“In the context of speedrunning, implicit constraints are imposed by the game environment,” Koziel writes. “You can’t start the game with full power-ups because that’s just not how it’s programmed. Falling in a pit will kill you. Those are the ‘rules’ of the game, so to speak. Explicit constraints describe optional objectives, which are better translated into “categories” of speedruns. These include 100%, glitchless, low%, and any other applicable category for a game. Categories exist when the case without limitations (referred to in general as “any%”) is uninteresting or effectively solved, or where there is significant incentive to achieve the secondary goal.”

He continues:

Many people have an aversion to glitches because they see it as something that goes against the spirit of the game. The “spirit” of the game is in the end subjective; it doesn’t mean the same thing from person to person. “Playing the game as it’s meant to be played” also changes the optimization goal to maximise for enjoyment, which has no objective measure and is specific to an individual’s experience. Thus, in the context of speedruns as an optimization goal for least frames, there is no distinction between glitches and normal play unless called out in the explicit constraints. A glitch occurs as just another transition of state, regardless of what a player may see on the screen.

Not everyone is going to feel the same way about glitches — that’s OK. When you or I play a game, we’re not necessarily trying to “optimise” the run in the same way a speedrunner might. Heck, in the past I’ve purposefully made playthroughs of games I enjoyed way longer than they needed to be. In cases like those, doing a glitch that skips an entire portion of a game (for example) might compromise our enjoyment of the game. But a speedrunner isn’t playing with the same mindset. Heck, finding something that’s new and potentially usable for optimization might make the game more exciting.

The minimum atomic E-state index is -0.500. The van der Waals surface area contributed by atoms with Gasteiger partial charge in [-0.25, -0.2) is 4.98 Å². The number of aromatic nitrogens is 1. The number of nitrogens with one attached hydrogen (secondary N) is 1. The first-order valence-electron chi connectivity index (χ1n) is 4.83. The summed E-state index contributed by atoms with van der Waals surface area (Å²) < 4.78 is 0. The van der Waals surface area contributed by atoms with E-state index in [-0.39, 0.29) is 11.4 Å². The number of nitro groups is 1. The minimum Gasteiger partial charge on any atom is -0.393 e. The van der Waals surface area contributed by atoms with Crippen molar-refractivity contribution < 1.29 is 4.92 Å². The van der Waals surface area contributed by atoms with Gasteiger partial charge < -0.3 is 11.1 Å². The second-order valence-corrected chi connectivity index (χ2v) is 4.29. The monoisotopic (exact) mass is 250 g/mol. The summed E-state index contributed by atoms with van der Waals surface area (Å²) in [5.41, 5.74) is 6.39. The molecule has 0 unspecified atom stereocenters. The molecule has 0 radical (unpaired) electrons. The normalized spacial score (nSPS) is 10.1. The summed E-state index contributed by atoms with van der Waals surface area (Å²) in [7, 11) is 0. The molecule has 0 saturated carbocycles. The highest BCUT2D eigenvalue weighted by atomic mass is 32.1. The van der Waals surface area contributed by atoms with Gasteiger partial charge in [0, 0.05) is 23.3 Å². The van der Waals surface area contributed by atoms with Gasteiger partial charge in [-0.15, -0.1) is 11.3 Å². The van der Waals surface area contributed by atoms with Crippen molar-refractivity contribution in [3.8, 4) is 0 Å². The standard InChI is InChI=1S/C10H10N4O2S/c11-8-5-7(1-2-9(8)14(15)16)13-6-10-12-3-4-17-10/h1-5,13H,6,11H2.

Plus, the entire process of finding and using a glitch, contrary to what it might seem, can genuinely take lots of skill. People spend endless hours perfecting their runs, optimising their paths. With all of this in mind, it’s really not fair to assume that a speedrun that uses glitches is somehow less valid or takes less effort than a “legitimate” playthrough (whatever the heck that means).

In any case, if you’re interested in learning more about what speedruns are, Koziel’s write-up on them is a must read.


    • Thats all that needed to be said.
      That and 16 gif’s.

      You should write for Kotaku!

  • I believe there are different ways to speedrun games, not just one controlled by a single group.

    There’s, “As fast by any means possible”, which includes glitches.